Netflix’s Cuties is too intelligent and moving to be marred by one bad-taste poster

'Cuties' is too clever a film to be subjected to the kind of policing it has experienced so far. Maïmouna Doucouré’s film, about an 11-year-old girl searching for her place in the world, is an important contribution to the coming-of-age genre, and well worth a watch, writes Clémence Michallon

Wednesday 09 September 2020 14:51 BST
Fathia Youssouf, Médina El Aidi-Azouni, Esther Gohourou, and Ilanah Cami-Goursolas in 'Cuties'.
Fathia Youssouf, Médina El Aidi-Azouni, Esther Gohourou, and Ilanah Cami-Goursolas in 'Cuties'. (Courtesy of Netflix)
Leer en Español

Last month, Netflix felt compelled to apologise. By its own admission, the streaming service had done Cuties, a French film released on the platform this 9 September, a monumental disservice.

The problem originated with a poster released – and subsequently removed – by Netflix. While the French version depicts 11-year-old protagonist Amy and her friends gleefully carrying a bunch of shopping bags, Netflix’s took a much different approach. In it, the girls are onstage, three of them mid-twerk, all of them adopting provocative poses in revealing, hardly age-appropriate outfits. It looks, in short, like Toddlers and Tiaras – French Tweens Edition.

The image does, in fact, reflect a specific scene in the film. But without context, and without director Maïmouna Doucouré’s skilled storytelling, it fatally fails to reflect the essence of Cuties.

Amy (Fathia Youssouf), the film’s protagonist, joins a dance group and searches for her place in the world. The daughter of Senegalese parents, she struggles between the conservative, obedient model of femininity she finds at home, and the more liberated model offered by her dance friends – even though their apparent empowerment is surface-level at best, and extremely fragile. The film examines the way in which our culture inappropriately hypersexualises girls’ bodies. And it does so in a way that is unambiguous, honest, and brave. But Netflix’s poster muddied the waters, and now a petition demanding the film be removed from the platform (where it hasn’t even been released yet) has received more than 300,000 signatures.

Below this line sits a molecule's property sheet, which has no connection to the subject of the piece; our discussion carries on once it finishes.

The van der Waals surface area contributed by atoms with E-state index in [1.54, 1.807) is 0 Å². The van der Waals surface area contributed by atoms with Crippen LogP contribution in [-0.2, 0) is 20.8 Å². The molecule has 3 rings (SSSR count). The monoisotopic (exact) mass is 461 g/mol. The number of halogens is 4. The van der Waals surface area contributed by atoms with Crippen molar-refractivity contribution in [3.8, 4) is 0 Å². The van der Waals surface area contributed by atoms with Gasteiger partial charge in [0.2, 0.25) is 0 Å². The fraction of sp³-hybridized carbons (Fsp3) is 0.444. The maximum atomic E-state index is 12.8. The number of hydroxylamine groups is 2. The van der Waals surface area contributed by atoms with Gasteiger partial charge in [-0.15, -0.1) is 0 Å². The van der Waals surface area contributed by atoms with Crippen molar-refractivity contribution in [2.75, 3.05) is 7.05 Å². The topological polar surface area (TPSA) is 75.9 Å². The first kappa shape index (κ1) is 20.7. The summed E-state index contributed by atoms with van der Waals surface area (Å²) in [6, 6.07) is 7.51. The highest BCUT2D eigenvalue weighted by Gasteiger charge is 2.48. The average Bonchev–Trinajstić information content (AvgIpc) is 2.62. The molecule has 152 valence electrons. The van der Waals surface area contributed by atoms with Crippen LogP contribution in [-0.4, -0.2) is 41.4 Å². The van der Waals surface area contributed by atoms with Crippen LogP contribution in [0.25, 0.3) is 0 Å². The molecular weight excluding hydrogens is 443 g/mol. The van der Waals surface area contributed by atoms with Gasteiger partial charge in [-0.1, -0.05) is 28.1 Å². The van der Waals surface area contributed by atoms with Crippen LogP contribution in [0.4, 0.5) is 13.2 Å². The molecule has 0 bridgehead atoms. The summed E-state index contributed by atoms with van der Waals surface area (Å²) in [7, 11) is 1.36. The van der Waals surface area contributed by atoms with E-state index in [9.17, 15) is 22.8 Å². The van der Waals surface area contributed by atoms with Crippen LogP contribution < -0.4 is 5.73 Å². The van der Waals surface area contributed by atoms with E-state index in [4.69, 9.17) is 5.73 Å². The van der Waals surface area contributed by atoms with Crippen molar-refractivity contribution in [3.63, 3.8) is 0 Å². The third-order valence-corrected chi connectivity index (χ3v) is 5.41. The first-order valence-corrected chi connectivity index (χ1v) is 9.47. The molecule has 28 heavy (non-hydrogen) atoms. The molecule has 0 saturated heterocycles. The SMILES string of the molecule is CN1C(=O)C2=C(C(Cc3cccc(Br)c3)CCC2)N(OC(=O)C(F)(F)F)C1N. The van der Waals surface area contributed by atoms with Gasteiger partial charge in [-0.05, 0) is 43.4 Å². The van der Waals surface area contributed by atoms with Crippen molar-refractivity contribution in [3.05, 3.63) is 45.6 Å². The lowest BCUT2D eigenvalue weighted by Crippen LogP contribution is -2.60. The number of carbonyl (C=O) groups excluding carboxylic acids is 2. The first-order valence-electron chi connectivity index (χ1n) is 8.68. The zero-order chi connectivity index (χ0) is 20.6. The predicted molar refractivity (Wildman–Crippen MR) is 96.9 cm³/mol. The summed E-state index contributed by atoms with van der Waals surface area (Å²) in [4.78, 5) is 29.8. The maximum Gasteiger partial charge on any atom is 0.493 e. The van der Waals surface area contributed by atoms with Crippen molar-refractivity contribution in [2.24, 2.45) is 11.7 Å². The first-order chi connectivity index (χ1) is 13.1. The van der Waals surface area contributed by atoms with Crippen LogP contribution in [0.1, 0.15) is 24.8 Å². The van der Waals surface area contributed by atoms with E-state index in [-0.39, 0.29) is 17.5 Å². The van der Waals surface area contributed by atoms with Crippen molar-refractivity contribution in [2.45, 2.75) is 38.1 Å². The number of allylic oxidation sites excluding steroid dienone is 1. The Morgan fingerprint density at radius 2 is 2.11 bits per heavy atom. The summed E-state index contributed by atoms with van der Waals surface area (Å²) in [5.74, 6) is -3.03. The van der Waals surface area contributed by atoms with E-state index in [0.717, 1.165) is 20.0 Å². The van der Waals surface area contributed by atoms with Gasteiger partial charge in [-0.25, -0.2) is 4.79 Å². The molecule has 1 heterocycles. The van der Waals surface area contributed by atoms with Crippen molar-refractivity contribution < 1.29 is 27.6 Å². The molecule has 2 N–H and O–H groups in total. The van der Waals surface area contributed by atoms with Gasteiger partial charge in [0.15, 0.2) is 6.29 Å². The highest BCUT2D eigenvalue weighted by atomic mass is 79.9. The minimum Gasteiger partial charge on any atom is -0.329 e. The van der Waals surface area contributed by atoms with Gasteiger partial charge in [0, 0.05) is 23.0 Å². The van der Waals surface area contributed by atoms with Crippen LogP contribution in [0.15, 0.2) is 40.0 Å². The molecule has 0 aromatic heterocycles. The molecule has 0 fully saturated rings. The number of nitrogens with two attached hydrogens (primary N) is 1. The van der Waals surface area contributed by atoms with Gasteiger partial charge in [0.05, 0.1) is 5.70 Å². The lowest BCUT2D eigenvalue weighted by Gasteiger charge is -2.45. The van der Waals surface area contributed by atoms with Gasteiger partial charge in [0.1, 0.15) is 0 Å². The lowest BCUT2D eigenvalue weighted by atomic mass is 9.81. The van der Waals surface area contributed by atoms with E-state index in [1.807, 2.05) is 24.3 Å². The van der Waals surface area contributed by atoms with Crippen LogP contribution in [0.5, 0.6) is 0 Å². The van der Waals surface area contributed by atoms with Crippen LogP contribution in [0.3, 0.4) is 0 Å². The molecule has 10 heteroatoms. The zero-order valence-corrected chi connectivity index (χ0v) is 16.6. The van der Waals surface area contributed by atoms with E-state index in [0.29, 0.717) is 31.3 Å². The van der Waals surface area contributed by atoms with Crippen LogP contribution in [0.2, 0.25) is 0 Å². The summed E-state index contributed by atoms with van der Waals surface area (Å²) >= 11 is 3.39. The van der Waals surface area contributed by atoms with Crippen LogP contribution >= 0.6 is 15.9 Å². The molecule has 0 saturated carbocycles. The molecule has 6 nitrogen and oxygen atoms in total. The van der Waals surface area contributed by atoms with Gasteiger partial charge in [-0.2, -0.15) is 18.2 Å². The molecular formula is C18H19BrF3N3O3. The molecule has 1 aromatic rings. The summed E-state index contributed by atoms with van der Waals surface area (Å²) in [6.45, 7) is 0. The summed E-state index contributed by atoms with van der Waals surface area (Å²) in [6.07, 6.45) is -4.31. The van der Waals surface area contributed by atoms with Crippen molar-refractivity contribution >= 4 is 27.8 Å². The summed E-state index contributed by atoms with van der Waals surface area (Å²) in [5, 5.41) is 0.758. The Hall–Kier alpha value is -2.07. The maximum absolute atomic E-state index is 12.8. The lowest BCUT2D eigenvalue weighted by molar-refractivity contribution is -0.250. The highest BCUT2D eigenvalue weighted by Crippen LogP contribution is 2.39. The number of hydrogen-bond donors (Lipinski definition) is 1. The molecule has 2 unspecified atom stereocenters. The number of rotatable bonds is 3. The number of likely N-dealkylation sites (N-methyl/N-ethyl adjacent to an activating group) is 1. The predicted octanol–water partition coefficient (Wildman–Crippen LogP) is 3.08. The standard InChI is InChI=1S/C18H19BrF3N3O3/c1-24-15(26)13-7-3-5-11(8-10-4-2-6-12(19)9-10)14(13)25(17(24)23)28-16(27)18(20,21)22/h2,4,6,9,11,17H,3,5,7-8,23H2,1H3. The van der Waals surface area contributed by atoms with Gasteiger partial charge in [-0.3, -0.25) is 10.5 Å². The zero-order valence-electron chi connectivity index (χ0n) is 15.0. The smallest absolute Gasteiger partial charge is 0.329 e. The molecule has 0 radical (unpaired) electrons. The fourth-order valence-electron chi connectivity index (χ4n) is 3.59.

“We’re deeply sorry for the inappropriate artwork that we used for Mignonnes/Cuties,” Netflix tweeted, referring to the movie both by its original French title and its English name. “It was not OK, nor was it representative of this French film which won an award at Sundance. We’ve now updated the pictures and description.”

Cuties trailer

Yes, it was nice of Netflix to apologise. Removing the poster was wise, too. But it’s hard not to wish none of this had happened in the first place, mainly because Cuties and its critical success are, sadly, statistical anomalies to begin with. This is a movie about a black girl, directed and written by a black woman. It’s a coming-of-age story centering a group of girls, when the genre so frequently favours boys. It premiered at Sundance in 2020 and won Doucouré the Directing Award in the World Cinema Dramatic category. A release on Netflix was destined to open the film to an international audience – a precious rarity for so many non-English-language features. Cuties can still find fans abroad, but it deserved to do so without any of the accompanying noise.

Cuties is a movie about girls and the culture that sexualises them. It is, crucially, not a movie in favour of hypersexualisation. Just because a work of art depicts something, that doesn’t mean it’s advocating for it. If that were the case, no thriller would ever get written – no rape scene, no burglary even, would ever be depicted on screen.